I don't see how this so-called "edge begging" is any different than trying to find that extra bonus to make your roll successful. Only that it decreases the amount of fiddling points here and turns it into a condensed Edge or No Edge sort of situation.

Michael Chandra

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« Reply #10 on: (05:36:23/06-24-19) »
I don't see how this so-called "edge begging" is any different than trying to find that extra bonus to make your roll successful. Only that it decreases the amount of fiddling points here and turns it into a condensed Edge or No Edge sort of situation.
I always held back with giving Edge for dramatic stuff, because it was such a rare resource. Now it's less rare so I'll dare do that more. Will hopefully result in a great cinematic playstyle. 8)
« Last Edit: (05:38:16/06-24-19) by Michael Chandra »
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jim1701

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« Reply #11 on: (18:29:04/06-24-19) »
One of the more encouraging player reviews I've read.  Still not going to buy the QSR but I might just stick around for the core book after all.  Maybe. 

adzling

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« Reply #12 on: (18:33:48/06-24-19) »
Thatís pretty much what I predicted would happen, it would devolve into a game of edge begging.

I wouldn't call it edge "begging" by any means. The most you can get per round is two anyhow. I was generally rewarding 1 per round and that is with little experience doing it.

I hope edge focus dies quick for my players. You should make your choices because they are the right choices to make in character based on what is happening not in order to farm some edge. Iím
sure it has some novelty and will initially be something people use a lot but once the novelty wears off people will see through it and just see the gimmick it is. Whether they still farm it because thatís the game is hard to say without the books.

This 100%

By abstracting the mechanics so completely into "edge" they have removed all relation to reality / good tactical decisions / sensible in-world choices.
It's now all about figuring out how to game the edge mechanic, rather than just doing sensible things.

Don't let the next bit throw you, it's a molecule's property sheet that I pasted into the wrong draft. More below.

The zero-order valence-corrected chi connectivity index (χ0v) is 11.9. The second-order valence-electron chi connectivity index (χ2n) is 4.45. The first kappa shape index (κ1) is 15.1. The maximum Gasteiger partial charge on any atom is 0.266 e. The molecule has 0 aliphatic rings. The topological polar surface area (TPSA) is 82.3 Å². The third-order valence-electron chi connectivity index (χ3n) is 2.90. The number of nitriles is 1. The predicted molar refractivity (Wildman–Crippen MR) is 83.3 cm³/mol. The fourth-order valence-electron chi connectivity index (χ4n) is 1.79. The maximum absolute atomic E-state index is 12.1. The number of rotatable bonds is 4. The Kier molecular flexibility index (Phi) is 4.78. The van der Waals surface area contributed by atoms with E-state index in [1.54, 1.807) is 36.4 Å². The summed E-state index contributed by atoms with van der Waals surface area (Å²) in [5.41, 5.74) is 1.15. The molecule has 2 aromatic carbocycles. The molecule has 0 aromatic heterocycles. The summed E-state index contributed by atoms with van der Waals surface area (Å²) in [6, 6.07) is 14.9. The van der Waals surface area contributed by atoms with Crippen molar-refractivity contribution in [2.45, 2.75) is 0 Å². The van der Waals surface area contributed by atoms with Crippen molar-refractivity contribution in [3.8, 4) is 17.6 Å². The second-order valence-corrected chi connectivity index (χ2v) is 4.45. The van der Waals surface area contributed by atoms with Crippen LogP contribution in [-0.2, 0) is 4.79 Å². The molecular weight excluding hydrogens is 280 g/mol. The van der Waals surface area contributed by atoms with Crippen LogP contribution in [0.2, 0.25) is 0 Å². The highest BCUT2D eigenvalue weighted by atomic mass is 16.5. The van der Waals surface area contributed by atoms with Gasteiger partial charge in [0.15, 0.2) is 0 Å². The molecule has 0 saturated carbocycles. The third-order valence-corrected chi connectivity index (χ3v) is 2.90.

« Last Edit: (18:45:22/06-24-19) by adzling »

adzling

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« Reply #13 on: (18:34:45/06-24-19) »
Thatís pretty much what I predicted would happen, it would devolve into a game of edge begging.

I wouldn't call it edge "begging" by any means. The most you can get per round is two anyhow. I was generally rewarding 1 per round and that is with little experience doing it.

your own words bely your response:
"They were always trying to figure out ways to get edge and convince me to give it to them for various reasons."

adzling

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« Reply #14 on: (18:38:36/06-24-19) »
I don't see how this so-called "edge begging" is any different than trying to find that extra bonus to make your roll successful. Only that it decreases the amount of fiddling points here and turns it into a condensed Edge or No Edge sort of situation.

The difference is the abstraction.

Rather than focussing on how things would happen IRL to gain advantage you focus on the highly abstracted challenge of "how do i gain edge".

That's not a good thing imho.

RPGs (for me at least) are about getting into character and responding in character to the world in a realistic way.

The new, highly abstracted edge mechanic means it's all about how to game the system to cough up edge.
That works great for boardgames and the like where the abstraction is built in, but not for RPGs where reality trumps cool.
With the new edge mechanic srun is now entirely within the Pink Mohawk school of play, which is fine for many folks but flies completely in the face of my table's interests and indeed the history of srun.